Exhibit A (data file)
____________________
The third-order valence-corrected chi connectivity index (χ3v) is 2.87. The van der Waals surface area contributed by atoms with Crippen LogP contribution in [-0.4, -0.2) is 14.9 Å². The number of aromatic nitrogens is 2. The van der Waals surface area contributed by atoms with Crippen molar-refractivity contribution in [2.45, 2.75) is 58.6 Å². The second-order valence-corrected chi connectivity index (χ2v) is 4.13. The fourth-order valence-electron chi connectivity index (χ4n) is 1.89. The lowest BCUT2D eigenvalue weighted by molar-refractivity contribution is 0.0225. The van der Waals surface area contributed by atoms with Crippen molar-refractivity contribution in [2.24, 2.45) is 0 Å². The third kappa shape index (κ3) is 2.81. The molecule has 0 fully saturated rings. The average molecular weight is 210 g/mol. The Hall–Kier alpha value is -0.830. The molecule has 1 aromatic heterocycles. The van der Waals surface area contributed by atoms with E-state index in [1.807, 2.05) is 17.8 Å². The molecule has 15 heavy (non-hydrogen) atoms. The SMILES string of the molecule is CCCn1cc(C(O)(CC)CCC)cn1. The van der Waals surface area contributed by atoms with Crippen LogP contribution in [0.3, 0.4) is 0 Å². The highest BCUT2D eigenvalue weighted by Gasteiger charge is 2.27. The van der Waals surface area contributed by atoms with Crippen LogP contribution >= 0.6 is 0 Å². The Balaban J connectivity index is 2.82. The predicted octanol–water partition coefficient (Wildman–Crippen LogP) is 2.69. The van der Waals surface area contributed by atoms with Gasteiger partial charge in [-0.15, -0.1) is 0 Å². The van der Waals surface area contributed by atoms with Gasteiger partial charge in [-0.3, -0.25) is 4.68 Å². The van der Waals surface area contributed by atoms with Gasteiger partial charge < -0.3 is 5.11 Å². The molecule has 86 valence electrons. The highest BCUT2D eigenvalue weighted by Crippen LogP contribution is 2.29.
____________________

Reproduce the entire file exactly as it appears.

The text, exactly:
The third-order valence-corrected chi connectivity index (χ3v) is 2.87. The van der Waals surface area contributed by atoms with Crippen LogP contribution in [-0.4, -0.2) is 14.9 Å². The number of aromatic nitrogens is 2. The van der Waals surface area contributed by atoms with Crippen molar-refractivity contribution in [2.45, 2.75) is 58.6 Å². The second-order valence-corrected chi connectivity index (χ2v) is 4.13. The fourth-order valence-electron chi connectivity index (χ4n) is 1.89. The lowest BCUT2D eigenvalue weighted by molar-refractivity contribution is 0.0225. The van der Waals surface area contributed by atoms with Crippen molar-refractivity contribution in [2.24, 2.45) is 0 Å². The third kappa shape index (κ3) is 2.81. The molecule has 0 fully saturated rings. The average molecular weight is 210 g/mol. The Hall–Kier alpha value is -0.830. The molecule has 1 aromatic heterocycles. The van der Waals surface area contributed by atoms with E-state index in [1.807, 2.05) is 17.8 Å². The molecule has 15 heavy (non-hydrogen) atoms. The SMILES string of the molecule is CCCn1cc(C(O)(CC)CCC)cn1. The van der Waals surface area contributed by atoms with Crippen LogP contribution in [0.3, 0.4) is 0 Å². The highest BCUT2D eigenvalue weighted by Gasteiger charge is 2.27. The van der Waals surface area contributed by atoms with Crippen LogP contribution >= 0.6 is 0 Å². The Balaban J connectivity index is 2.82. The predicted octanol–water partition coefficient (Wildman–Crippen LogP) is 2.69. The van der Waals surface area contributed by atoms with Gasteiger partial charge in [-0.15, -0.1) is 0 Å². The van der Waals surface area contributed by atoms with Gasteiger partial charge in [-0.3, -0.25) is 4.68 Å². The van der Waals surface area contributed by atoms with Gasteiger partial charge < -0.3 is 5.11 Å². The molecule has 86 valence electrons. The highest BCUT2D eigenvalue weighted by Crippen LogP contribution is 2.29.